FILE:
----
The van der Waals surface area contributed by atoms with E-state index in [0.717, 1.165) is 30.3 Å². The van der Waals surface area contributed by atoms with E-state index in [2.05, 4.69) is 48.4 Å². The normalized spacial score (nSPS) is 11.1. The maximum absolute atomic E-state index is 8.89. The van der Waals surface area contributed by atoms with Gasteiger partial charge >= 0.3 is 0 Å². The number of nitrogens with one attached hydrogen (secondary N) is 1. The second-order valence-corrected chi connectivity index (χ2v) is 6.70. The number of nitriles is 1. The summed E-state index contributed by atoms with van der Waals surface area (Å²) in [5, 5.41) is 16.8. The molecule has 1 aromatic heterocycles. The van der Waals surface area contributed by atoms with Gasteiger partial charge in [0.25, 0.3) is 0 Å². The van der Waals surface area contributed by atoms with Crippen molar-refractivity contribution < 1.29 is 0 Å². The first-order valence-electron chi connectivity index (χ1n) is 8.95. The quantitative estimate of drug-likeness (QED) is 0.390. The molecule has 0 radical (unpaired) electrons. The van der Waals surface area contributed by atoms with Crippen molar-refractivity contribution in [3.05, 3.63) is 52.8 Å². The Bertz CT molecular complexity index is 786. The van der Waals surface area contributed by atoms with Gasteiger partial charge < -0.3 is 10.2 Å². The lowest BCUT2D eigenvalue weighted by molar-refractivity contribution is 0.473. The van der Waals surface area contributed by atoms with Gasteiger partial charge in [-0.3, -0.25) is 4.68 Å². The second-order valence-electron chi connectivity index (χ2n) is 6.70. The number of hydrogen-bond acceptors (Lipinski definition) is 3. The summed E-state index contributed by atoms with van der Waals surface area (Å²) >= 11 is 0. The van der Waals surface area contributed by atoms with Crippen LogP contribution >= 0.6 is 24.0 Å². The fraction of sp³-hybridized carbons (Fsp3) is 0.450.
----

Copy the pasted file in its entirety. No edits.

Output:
The van der Waals surface area contributed by atoms with E-state index in [0.717, 1.165) is 30.3 Å². The van der Waals surface area contributed by atoms with E-state index in [2.05, 4.69) is 48.4 Å². The normalized spacial score (nSPS) is 11.1. The maximum absolute atomic E-state index is 8.89. The van der Waals surface area contributed by atoms with Gasteiger partial charge >= 0.3 is 0 Å². The number of nitrogens with one attached hydrogen (secondary N) is 1. The second-order valence-corrected chi connectivity index (χ2v) is 6.70. The number of nitriles is 1. The summed E-state index contributed by atoms with van der Waals surface area (Å²) in [5, 5.41) is 16.8. The molecule has 1 aromatic heterocycles. The van der Waals surface area contributed by atoms with Gasteiger partial charge in [0.25, 0.3) is 0 Å². The van der Waals surface area contributed by atoms with Crippen molar-refractivity contribution < 1.29 is 0 Å². The first-order valence-electron chi connectivity index (χ1n) is 8.95. The quantitative estimate of drug-likeness (QED) is 0.390. The molecule has 0 radical (unpaired) electrons. The van der Waals surface area contributed by atoms with Crippen molar-refractivity contribution in [3.05, 3.63) is 52.8 Å². The Bertz CT molecular complexity index is 786. The van der Waals surface area contributed by atoms with Gasteiger partial charge < -0.3 is 10.2 Å². The lowest BCUT2D eigenvalue weighted by molar-refractivity contribution is 0.473. The van der Waals surface area contributed by atoms with Gasteiger partial charge in [-0.3, -0.25) is 4.68 Å². The second-order valence-electron chi connectivity index (χ2n) is 6.70. The number of hydrogen-bond acceptors (Lipinski definition) is 3. The summed E-state index contributed by atoms with van der Waals surface area (Å²) >= 11 is 0. The van der Waals surface area contributed by atoms with Crippen LogP contribution >= 0.6 is 24.0 Å². The fraction of sp³-hybridized carbons (Fsp3) is 0.450.